Needless to mention that the above values need to fit your setup. Most likely your server name will be different, and make sure to check the ide key.

But where to put it? Assuming you already setup your Run/Debug configuration, just open the configuration dialog and put the above environment variables into the “Environment variables” input field. You don’t need to add “export” or anything. Well, just have a look:

phpstorm_unit_test_runner

Now just place your breakpoints as you need them and start the Run/Debug configuration.

Modern PHP

Not many useful PHP books have been published recently (or I haven’t yet discovered them), so I really want to recommend “Modern PHP” by Josh Lockart, another quality product by O’Reilly.

Having only 270 pages, it’s easy and quick to read, and includes a lot of best practices, tips and state-of-the-art tools for writing cool PHP applications. Some topics are covered a bit briefly like e.g. Testing, but the book points you towards the right direction and gives you useful references to read further, if you are interested.

The experienced PHP developer should actually be familiar with most of the topics, so you would probably not learn too much new stuff. Still it gives the good feeling of confirming that you are somewhat up-to-date 🙂

I’m not payed for this at all, however I think that this book is really valuable for the PHP community and therefor I’d like to promote it.

Debug your Codeception tests with Xdebug and PhpStorm

I use Xdebug not only to hunt bugs, but also for every day development work. Of course I also want to use it when I write my Tests.

I one of my current projects we use Codeception for both Unit- and Acceptance tests. Debugging Codeception Unit tests is as easy as for phpUnit, you just have to make sure that the XDEBUG_SESSION is set as described in my post about CLI debugging with Xdebug.

What to test

The Acceptance tests I want to debug are basically just testing a REST API, so it’s usually firing HTTP GET/POST requests against various endpoints:

class ApiCest
{
    public function testDoStuff(ApiTester $I)
    {
        $I->sendPOST('/my/api/dostuff');

        // testing starts here
        $I->seeResponseCodeIs(200);
    }
}

In order to debug the actual “dostuff” endpoint, I have to take care of two things: the debug session Cookie and the PhpStorm debug configuration.

Set the XDEBUG_SESSION cookie

The usual way for me to start a PhpStorm session for non-CLI scripts is to enable the “Start Listening for PHP Debug Connections” in PhpStorm and initiate a request with the XDEBUG_SESSION cookie set.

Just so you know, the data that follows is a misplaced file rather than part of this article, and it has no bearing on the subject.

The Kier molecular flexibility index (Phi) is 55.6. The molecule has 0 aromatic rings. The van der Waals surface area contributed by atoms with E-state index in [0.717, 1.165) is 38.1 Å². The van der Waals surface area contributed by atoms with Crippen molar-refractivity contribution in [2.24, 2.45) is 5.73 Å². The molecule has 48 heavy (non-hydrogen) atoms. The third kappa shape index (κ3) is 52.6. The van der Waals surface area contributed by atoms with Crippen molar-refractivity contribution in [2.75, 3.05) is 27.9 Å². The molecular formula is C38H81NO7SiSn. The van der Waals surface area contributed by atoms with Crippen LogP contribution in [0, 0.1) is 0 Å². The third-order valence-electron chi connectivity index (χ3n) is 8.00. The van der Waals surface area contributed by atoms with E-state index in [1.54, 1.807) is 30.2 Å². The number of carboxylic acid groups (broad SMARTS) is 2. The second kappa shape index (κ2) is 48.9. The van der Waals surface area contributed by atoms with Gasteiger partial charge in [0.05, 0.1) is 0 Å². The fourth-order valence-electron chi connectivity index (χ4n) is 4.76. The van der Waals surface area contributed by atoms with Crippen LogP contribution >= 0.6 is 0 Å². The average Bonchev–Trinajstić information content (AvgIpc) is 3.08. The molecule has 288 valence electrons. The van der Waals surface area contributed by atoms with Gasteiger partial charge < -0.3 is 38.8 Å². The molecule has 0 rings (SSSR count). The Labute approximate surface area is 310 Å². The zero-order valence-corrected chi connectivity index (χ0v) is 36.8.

I’m assuming you have PhpStorm and Xdebug set up neat and nicely, as there are enough tutorials about it out there.

This works nicely when I start a debug session using the browser, but now we don’t use a browser and send the requests via HTTP directly (Codeception uses Guzzle for that), so we have to set the Cookie somehow. There are (at least) three ways to do that with Codeception:

  1. Set the cookie manually in the Cest (Codeception acceptance test class)
    $I->setCookie('XDEBUG_SESSION', 'PHPSTORM');
    
  2. Configure Guzzle to send the Cookie via the codeception.yml

    This is described Codeception manual on the PhpBrowser module

  3. Use the codeception/remote-debug extension

    Codeception-Remotedebug on Github

    This is my preferred way, it’s actually pretty easy to set up, and this way I just send the Cookie all the time.

    extensions:
      enabled:
        - Codeception\Extension\RemoteDebug
        config:
          Codeception\Extension\RemoteDebug:
            sessionName: PHPSTORM
    
    Since the Cookie value (PHPSTORM) might be different for other developers, these settings should not be under Version control. Codeception allows several ways to achieve this, in our project we use a environment-specific setup, which is not under version control and allows use to extend or overwrite settings on the project-wide, version controlled codeception.yml. Learn more about it in the Codeception manual on Environments.

    Increase PhpStorms Max. connections

    This might cause some headache if you forget about it. When I tried to all of the above ways to set the Cookie, the debug session was always getting stuck, i.e. PhpStorm was not stopping at the breakpoints and rather did – nothing!

    phpstorm_debug_max_connections